People just don’t post in December
Winter solstice: December 21st, 2009: The collective low point of the climbing year.
For an addicted alpine long-route climber, the winter solstice is the mid point of a seasonal withdrawal from something that gives life meaning, purpose, and images in the mind’s eye that keep the rest of life in balance. The lungs lose some of their calibration to the high altitudes. The stomach consumes holiday abundance unchecked by days out above the timberline, burning scarce calories for warmth and energy against the cold.
In mid latitude temperate zones the sun rises at 7:18 am and sets at 4:39 pm. In Anchorage, the sun comes up at 10:14 am and sets at 3:41--making for a 5hrs and 26 minutes day. In the high mountains, where the sun casts a shadow over ridge crests long before it passes the horizon, the shortness of each day is noticeable in the long orange glow of the winter sun at low angle that a camera never seems to capture quite the same way a memory or direct experience does.
Trips end under the dull white light of headlamps and in the crunching sound of footfalls over light snow pack.
December is deeply beautiful. Some days still crystal blue. Others in textures white, dark and grey. Sparse snow and waterfall ice in the high country is still free of avalanche danger. Yet, trips to the high summits are few and far between. Colorado’s 14ers.com: posted trip reports drop from their high of 411 for July 2009 alone, to the December dearth of 54 total reports posted between ten year span of 1999 and 2009.
Summitpost.org, despite it’s ability to collect trip reports from climbs and expeditions around the world has a similar scarcity of posted December trip reports.
People just don’t post in December.
It's hard to get out as much
I find myself sharing in the collective withdrawal from the summits. Interferences in daily life keep me grounded as much as the added difficulty in pulling off successful winter climbs. The holiday season is the most demanding time of year in my business. The Christmas season carries added personal expectations that are to be obliged, lest our family and friends show their disappointment in us for not thinking of them correctly.
Holiday parties happen and make for more difficult early mountain starts. In my own case, ten holiday pounds have already been added and will demand a New Year’s dietary cleanse before the Ouray festival this year.
Access roads are covered with snow. Sometimes the roads have enough snow to skin or snowmobile across, but sometimes not. Carting a tow sled is a risk due to low snow conditions. Even dry closed access roads add length and time.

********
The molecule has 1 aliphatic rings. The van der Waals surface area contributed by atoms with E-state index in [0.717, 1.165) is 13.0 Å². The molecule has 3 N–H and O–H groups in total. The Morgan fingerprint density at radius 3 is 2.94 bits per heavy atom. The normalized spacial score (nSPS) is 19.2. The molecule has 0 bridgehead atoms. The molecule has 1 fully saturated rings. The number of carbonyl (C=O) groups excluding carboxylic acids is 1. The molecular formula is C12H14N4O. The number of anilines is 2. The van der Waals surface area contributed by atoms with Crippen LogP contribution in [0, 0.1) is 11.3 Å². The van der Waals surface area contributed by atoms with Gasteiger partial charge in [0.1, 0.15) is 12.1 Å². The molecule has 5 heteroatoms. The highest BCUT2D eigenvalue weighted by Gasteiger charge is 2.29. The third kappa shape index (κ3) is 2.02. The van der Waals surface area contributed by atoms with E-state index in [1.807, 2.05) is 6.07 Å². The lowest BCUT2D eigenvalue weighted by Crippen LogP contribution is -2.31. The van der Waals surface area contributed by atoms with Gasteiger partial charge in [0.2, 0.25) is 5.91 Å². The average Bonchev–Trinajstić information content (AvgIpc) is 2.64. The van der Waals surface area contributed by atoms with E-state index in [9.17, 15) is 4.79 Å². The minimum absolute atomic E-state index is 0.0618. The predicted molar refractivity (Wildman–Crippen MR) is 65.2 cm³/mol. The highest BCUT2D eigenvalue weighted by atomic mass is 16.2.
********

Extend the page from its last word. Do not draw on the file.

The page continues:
Added gear is needed for warmth, traction and shelter in colder temperatures. The body consumes more food and water to keep warm. Fewer days up mountains than in Spring and Summer can result in a lower fitness level. Added winter gear-weight can add insult to injury. Snowshoeing or skiing through soft snow or mixed conditions require additional effort and time—often twice the time it takes to cover the same ground on a dry trail.
Snow covered trails become invisible and maps, compasses and GPS systems become indispensable for navigation through miles of trail-less forest canopy, or across talus field under cover of darkness.
Camelback hoses and un-insulated water bottles freeze solid. The body’s moisture rises to the tent ceiling overnight and rains down in a fine frozen mist all morning.
And one can get so buried deep within a sleeping bag as to fail to hear the alarm go off early in the dark of morning before the hour required to warm up clothes, eat, and begin moving.
And then there are the shorter days.
The Cold yet to come
December is not the coldest month of the year in North America. Nor is it the windiest. That honor goes to January.
Yet still, it seems in January more people are starting to venture out again. The few Summitpost December climbers that post their climbs online seem to find refuge in the desert, on frozen icefalls, in local foothills of larger peaks, or in the dry conditions of Equatorial peaks further south, but again, rarely in the high peaks closer to home.
December mountaineering is for a select, passionate few willing to spend the time, and carry the weight, to go where so few people go and see what few people see. I imagine the high peaks of the Himalayas to be like the lower peaks of the temperate zones in winter. And this inspires the continued urge to test myself against the conditions of December when most stay home.
It is the hardest month for me. Life’s costs and demands are at their highest. Mountaineering is enforced meditation. Hours after hour of moving at pace with one’s own breath in a lower oxygen environment. It forces presence and awareness of changing conditions that break the excesses of the career-minded over thinking. And I have found, more than any other method of improving mood and outlook, a long and strenuous march through conditions at the edge of your ability is often the best method of bringing mental balance and perspective to the narrow challenges of the rest of your life.
December is the truly end of the year and the beginning of another for the high summit seeker, with lighter and longer days ahead. The cold, the wind and the snow will continue to worsen for another month, but the darkness and solitude will slowly decrease.
Good Solstice. Merry Christmas. Happy New Year.